As part of the Digital Currency Council’s Continuing Education partnership with Virtual Currency Today, the DCC’s Vice President, Sarah Martin, had the opportunity to interview the thought leaders that will be speaking at the Virtual Currency Today Summit on April 29, 2015. Today, we share insights from interviews George Peabody of Glenbrook Partners.
Sarah: Tell me about how and why you got involved in Bitcoin and digital currencies.
George: At Glenbrook, we’re payments geeks. That’s all we do so engaging with digital currencies was immediately on our agenda. We work across the payments value chain, with merchants and businesses, tech providers, acquirers, card networks, and issuers. We provide payment strategy consulting and all of them are asking us to help them sort out their digital currency payment plans.
Personally, I’ve been intrigued with the application of micropayments to solve issues like spam, WiFi access, and how to meter and monetize community solar generation. I’m also excited about opportunities to using blockchain technologies in the area of online identity and access.
Sarah: You’ve mapped trends in mobile payments and understand market dynamics. Given the current state of the digital currency economy, what do you plan to discuss during your panel that asks “where do we go from here?”
George: We have to talk about banking and regulation. We have to talk about real uses cases that address today’s needs. And we have to talk about what the digital currency industry has to do to build the technical and business foundations needed for the advanced uses cases of programmable money and conditional value transfer. There’s a short term reality and long term vision. We need to talk about how we move from one to the other.
Sarah: Virtual Currency Today has brought together many of the best minds in the industry. What do you hope to hear from others at the conference?
George: I hope to hear of transaction volume growth, new investments, experimentation and deployment by financial institutions as well as operational stability. Innovation is great – and I want to hear a lot about the next version of the bitcoin protocol, side chains and more – but the sooner the use of digital currencies becomes commonplace, even boring, the better.
Sarah: As digital currencies evolve, what are you looking forward to seeing develop this year, or in the next 5-10 years?
George: In the short term, I’m looking to see math-based currencies used as payment rails. Outfits like Align Commerce and Bitreserve are putting bitcoin to work in that fashion; Ripple and the Stellar supporters are tackling similar uses cases. A measure of success will be when customers get faster payment at lower cost from providers using these new rails and their customers don’t care, or know, that bitcoin, for example, was what made it possible.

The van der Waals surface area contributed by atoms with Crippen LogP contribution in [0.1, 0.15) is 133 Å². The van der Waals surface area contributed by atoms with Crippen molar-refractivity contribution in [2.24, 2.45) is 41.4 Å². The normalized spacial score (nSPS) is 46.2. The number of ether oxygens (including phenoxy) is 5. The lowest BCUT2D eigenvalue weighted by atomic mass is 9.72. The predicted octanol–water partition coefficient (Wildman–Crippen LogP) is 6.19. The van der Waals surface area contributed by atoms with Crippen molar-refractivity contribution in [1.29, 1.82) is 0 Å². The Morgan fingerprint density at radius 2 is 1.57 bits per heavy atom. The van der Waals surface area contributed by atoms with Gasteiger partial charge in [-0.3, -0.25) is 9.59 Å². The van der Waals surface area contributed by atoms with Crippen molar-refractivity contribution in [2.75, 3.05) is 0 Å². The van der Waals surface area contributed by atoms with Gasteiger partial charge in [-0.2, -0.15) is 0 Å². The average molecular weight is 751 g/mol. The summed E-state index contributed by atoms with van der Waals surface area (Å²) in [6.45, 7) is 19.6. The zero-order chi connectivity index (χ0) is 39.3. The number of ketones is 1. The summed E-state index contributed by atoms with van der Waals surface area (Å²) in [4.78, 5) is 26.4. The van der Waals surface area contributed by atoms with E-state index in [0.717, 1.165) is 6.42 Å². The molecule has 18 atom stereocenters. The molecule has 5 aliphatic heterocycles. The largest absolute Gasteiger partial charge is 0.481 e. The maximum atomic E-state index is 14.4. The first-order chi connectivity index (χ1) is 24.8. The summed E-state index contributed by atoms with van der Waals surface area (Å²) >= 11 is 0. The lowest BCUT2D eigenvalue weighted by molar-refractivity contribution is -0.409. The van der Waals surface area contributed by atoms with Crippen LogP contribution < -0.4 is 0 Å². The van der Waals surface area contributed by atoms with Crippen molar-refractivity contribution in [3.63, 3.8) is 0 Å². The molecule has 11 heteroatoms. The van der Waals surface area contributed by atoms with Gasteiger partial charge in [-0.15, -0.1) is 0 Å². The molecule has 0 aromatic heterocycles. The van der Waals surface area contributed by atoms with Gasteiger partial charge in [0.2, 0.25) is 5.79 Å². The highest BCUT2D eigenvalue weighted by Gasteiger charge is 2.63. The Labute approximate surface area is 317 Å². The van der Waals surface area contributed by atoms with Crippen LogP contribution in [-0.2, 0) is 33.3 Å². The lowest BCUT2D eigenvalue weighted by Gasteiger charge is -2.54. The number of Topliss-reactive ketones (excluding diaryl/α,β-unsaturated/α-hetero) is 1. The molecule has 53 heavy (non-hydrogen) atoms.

Longer term, the use of blockchain technologies for asset ownership and transfer applications could be disruptive and that’s, of course, where most of us are looking to see the largest impact down the line.
Sarah: What do you see as the greatest immediate challenge for the digital currency industry?
George: Two things: regulation and bank participation in the ecosystem. Regulatory uncertainty. The variable approaches to math-based currencies around the world is problematic. And for US-based operators the fact that major states like NY, Texas, and California have very different approaches – or lack of them – inhibits investment and complicates business planning never mind access to services. Getting financial institutions, and their regulators, to shift from seeing virtual currencies as the third rail of compliance is going to take time. Who wants to bring down more oversight when there’s little or no business to be gained?
Sarah: What’s your best advice for growing the digital currency industry? How do we engage more people in Bitcoin and digital currencies?
George: Engagement comes from use cases that solve real problems today. The early and continuing speculation on bitcoin as a consumer payments solution is largely misplaced. Payment cards aren’t broken. You can dislike the cost and be concerned with security but for the most part and in most developed markets, cards work. What doesn’t work as well is international banking and remittances, the ability to transfer value across borders efficiently, and more. So, focus on what’s broken, on security, where there’s transaction friction, and convenience.
Sarah: Thanks very much for your thoughts, George. Looking forward to a great conference.